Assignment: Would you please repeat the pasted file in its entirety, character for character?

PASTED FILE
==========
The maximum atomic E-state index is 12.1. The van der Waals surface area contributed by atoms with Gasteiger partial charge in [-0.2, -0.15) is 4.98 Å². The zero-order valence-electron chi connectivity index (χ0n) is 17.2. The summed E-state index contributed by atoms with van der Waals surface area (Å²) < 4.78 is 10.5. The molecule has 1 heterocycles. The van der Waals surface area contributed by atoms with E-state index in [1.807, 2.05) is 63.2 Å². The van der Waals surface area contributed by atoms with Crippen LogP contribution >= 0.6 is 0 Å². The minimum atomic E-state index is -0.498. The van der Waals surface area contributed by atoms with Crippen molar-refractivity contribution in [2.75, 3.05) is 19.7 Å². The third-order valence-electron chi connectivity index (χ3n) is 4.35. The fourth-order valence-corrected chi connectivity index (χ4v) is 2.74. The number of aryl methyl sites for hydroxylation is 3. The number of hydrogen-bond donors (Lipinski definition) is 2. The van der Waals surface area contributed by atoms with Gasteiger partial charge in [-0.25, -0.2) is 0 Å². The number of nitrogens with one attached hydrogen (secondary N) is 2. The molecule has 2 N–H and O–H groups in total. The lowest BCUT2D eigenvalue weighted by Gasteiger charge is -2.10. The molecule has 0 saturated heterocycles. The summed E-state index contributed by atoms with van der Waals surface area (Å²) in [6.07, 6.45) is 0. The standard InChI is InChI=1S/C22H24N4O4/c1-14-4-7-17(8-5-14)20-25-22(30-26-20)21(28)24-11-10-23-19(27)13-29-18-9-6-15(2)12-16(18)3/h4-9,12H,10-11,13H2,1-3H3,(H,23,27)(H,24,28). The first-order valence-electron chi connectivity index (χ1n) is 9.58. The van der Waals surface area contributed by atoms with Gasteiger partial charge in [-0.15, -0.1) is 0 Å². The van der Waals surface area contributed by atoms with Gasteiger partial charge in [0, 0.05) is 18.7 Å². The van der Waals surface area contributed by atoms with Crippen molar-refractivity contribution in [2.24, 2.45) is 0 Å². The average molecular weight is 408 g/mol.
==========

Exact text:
The maximum atomic E-state index is 12.1. The van der Waals surface area contributed by atoms with Gasteiger partial charge in [-0.2, -0.15) is 4.98 Å². The zero-order valence-electron chi connectivity index (χ0n) is 17.2. The summed E-state index contributed by atoms with van der Waals surface area (Å²) < 4.78 is 10.5. The molecule has 1 heterocycles. The van der Waals surface area contributed by atoms with E-state index in [1.807, 2.05) is 63.2 Å². The van der Waals surface area contributed by atoms with Crippen LogP contribution >= 0.6 is 0 Å². The minimum atomic E-state index is -0.498. The van der Waals surface area contributed by atoms with Crippen molar-refractivity contribution in [2.75, 3.05) is 19.7 Å². The third-order valence-electron chi connectivity index (χ3n) is 4.35. The fourth-order valence-corrected chi connectivity index (χ4v) is 2.74. The number of aryl methyl sites for hydroxylation is 3. The number of hydrogen-bond donors (Lipinski definition) is 2. The van der Waals surface area contributed by atoms with Gasteiger partial charge in [-0.25, -0.2) is 0 Å². The number of nitrogens with one attached hydrogen (secondary N) is 2. The molecule has 2 N–H and O–H groups in total. The lowest BCUT2D eigenvalue weighted by Gasteiger charge is -2.10. The molecule has 0 saturated heterocycles. The summed E-state index contributed by atoms with van der Waals surface area (Å²) in [6.07, 6.45) is 0. The standard InChI is InChI=1S/C22H24N4O4/c1-14-4-7-17(8-5-14)20-25-22(30-26-20)21(28)24-11-10-23-19(27)13-29-18-9-6-15(2)12-16(18)3/h4-9,12H,10-11,13H2,1-3H3,(H,23,27)(H,24,28). The first-order valence-electron chi connectivity index (χ1n) is 9.58. The van der Waals surface area contributed by atoms with Gasteiger partial charge in [-0.15, -0.1) is 0 Å². The van der Waals surface area contributed by atoms with Gasteiger partial charge in [0, 0.05) is 18.7 Å². The van der Waals surface area contributed by atoms with Crippen molar-refractivity contribution in [2.24, 2.45) is 0 Å². The average molecular weight is 408 g/mol.